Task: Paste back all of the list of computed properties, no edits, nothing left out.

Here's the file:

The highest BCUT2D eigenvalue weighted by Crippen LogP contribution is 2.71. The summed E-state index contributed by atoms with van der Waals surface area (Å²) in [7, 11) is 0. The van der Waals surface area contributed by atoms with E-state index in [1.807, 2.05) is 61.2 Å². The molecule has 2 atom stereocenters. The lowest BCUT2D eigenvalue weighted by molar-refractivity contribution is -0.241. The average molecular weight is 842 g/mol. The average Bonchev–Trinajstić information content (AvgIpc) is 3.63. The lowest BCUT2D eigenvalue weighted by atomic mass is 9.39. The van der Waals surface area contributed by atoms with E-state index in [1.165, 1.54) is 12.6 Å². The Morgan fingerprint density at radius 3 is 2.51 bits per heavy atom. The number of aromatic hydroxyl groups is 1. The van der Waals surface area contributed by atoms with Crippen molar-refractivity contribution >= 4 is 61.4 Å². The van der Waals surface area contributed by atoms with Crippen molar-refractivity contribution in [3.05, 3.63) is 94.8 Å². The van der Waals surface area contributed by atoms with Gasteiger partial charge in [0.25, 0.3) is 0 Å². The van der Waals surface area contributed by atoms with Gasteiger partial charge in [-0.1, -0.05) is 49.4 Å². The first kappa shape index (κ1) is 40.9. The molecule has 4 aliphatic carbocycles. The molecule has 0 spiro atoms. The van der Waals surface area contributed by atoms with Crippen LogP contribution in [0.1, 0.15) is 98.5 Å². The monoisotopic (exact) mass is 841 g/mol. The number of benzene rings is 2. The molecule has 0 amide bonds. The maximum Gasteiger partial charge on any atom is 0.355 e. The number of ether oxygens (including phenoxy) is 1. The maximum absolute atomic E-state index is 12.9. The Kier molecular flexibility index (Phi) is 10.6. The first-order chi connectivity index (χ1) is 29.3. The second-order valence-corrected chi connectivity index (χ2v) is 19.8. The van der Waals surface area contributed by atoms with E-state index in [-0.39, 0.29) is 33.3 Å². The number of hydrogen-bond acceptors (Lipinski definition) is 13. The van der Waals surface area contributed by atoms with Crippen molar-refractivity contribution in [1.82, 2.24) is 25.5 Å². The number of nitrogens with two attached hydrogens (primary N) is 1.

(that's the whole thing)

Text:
The highest BCUT2D eigenvalue weighted by Crippen LogP contribution is 2.71. The summed E-state index contributed by atoms with van der Waals surface area (Å²) in [7, 11) is 0. The van der Waals surface area contributed by atoms with E-state index in [1.807, 2.05) is 61.2 Å². The molecule has 2 atom stereocenters. The lowest BCUT2D eigenvalue weighted by molar-refractivity contribution is -0.241. The average molecular weight is 842 g/mol. The average Bonchev–Trinajstić information content (AvgIpc) is 3.63. The lowest BCUT2D eigenvalue weighted by atomic mass is 9.39. The van der Waals surface area contributed by atoms with E-state index in [1.165, 1.54) is 12.6 Å². The Morgan fingerprint density at radius 3 is 2.51 bits per heavy atom. The number of aromatic hydroxyl groups is 1. The van der Waals surface area contributed by atoms with Crippen molar-refractivity contribution >= 4 is 61.4 Å². The van der Waals surface area contributed by atoms with Crippen molar-refractivity contribution in [3.05, 3.63) is 94.8 Å². The van der Waals surface area contributed by atoms with Gasteiger partial charge in [0.25, 0.3) is 0 Å². The van der Waals surface area contributed by atoms with Gasteiger partial charge in [-0.1, -0.05) is 49.4 Å². The first kappa shape index (κ1) is 40.9. The molecule has 4 aliphatic carbocycles. The molecule has 0 spiro atoms. The van der Waals surface area contributed by atoms with Crippen LogP contribution in [0.1, 0.15) is 98.5 Å². The monoisotopic (exact) mass is 841 g/mol. The number of benzene rings is 2. The molecule has 0 amide bonds. The maximum Gasteiger partial charge on any atom is 0.355 e. The number of ether oxygens (including phenoxy) is 1. The maximum absolute atomic E-state index is 12.9. The Kier molecular flexibility index (Phi) is 10.6. The first-order chi connectivity index (χ1) is 29.3. The second-order valence-corrected chi connectivity index (χ2v) is 19.8. The van der Waals surface area contributed by atoms with E-state index in [-0.39, 0.29) is 33.3 Å². The number of hydrogen-bond acceptors (Lipinski definition) is 13. The van der Waals surface area contributed by atoms with Crippen molar-refractivity contribution in [1.82, 2.24) is 25.5 Å². The number of nitrogens with two attached hydrogens (primary N) is 1.